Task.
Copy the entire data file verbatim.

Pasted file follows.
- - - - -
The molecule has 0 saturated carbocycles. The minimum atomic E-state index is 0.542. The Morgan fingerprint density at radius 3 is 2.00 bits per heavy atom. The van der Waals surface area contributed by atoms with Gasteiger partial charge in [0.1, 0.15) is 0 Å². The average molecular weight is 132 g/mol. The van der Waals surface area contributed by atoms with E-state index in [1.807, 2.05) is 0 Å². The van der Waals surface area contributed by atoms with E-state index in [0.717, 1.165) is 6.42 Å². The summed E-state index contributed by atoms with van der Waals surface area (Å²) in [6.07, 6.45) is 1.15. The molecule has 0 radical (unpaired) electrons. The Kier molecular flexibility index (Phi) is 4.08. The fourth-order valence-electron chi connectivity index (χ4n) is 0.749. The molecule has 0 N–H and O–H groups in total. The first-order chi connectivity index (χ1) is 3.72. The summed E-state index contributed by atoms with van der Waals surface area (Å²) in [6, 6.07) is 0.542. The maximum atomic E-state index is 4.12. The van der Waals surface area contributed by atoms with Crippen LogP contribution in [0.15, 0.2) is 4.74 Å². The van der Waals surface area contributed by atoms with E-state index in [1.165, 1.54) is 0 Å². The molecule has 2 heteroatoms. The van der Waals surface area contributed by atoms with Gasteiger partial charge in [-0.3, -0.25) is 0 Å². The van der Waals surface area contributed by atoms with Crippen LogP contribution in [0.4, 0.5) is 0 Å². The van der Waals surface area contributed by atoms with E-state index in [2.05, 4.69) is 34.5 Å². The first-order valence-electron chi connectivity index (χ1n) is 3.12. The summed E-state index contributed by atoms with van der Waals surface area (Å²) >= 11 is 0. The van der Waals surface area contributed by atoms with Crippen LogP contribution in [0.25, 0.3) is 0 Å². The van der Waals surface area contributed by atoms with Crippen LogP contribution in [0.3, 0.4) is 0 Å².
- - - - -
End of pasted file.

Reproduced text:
The molecule has 0 saturated carbocycles. The minimum atomic E-state index is 0.542. The Morgan fingerprint density at radius 3 is 2.00 bits per heavy atom. The van der Waals surface area contributed by atoms with Gasteiger partial charge in [0.1, 0.15) is 0 Å². The average molecular weight is 132 g/mol. The van der Waals surface area contributed by atoms with E-state index in [1.807, 2.05) is 0 Å². The van der Waals surface area contributed by atoms with E-state index in [0.717, 1.165) is 6.42 Å². The summed E-state index contributed by atoms with van der Waals surface area (Å²) in [6.07, 6.45) is 1.15. The molecule has 0 radical (unpaired) electrons. The Kier molecular flexibility index (Phi) is 4.08. The fourth-order valence-electron chi connectivity index (χ4n) is 0.749. The molecule has 0 N–H and O–H groups in total. The first-order chi connectivity index (χ1) is 3.72. The summed E-state index contributed by atoms with van der Waals surface area (Å²) in [6, 6.07) is 0.542. The maximum atomic E-state index is 4.12. The van der Waals surface area contributed by atoms with Crippen LogP contribution in [0.15, 0.2) is 4.74 Å². The van der Waals surface area contributed by atoms with E-state index in [1.165, 1.54) is 0 Å². The molecule has 2 heteroatoms. The van der Waals surface area contributed by atoms with Gasteiger partial charge in [-0.3, -0.25) is 0 Å². The van der Waals surface area contributed by atoms with Crippen LogP contribution in [0.4, 0.5) is 0 Å². The van der Waals surface area contributed by atoms with E-state index in [2.05, 4.69) is 34.5 Å². The first-order valence-electron chi connectivity index (χ1n) is 3.12. The summed E-state index contributed by atoms with van der Waals surface area (Å²) >= 11 is 0. The van der Waals surface area contributed by atoms with Crippen LogP contribution in [0.25, 0.3) is 0 Å². The van der Waals surface area contributed by atoms with Crippen LogP contribution in [0.3, 0.4) is 0 Å².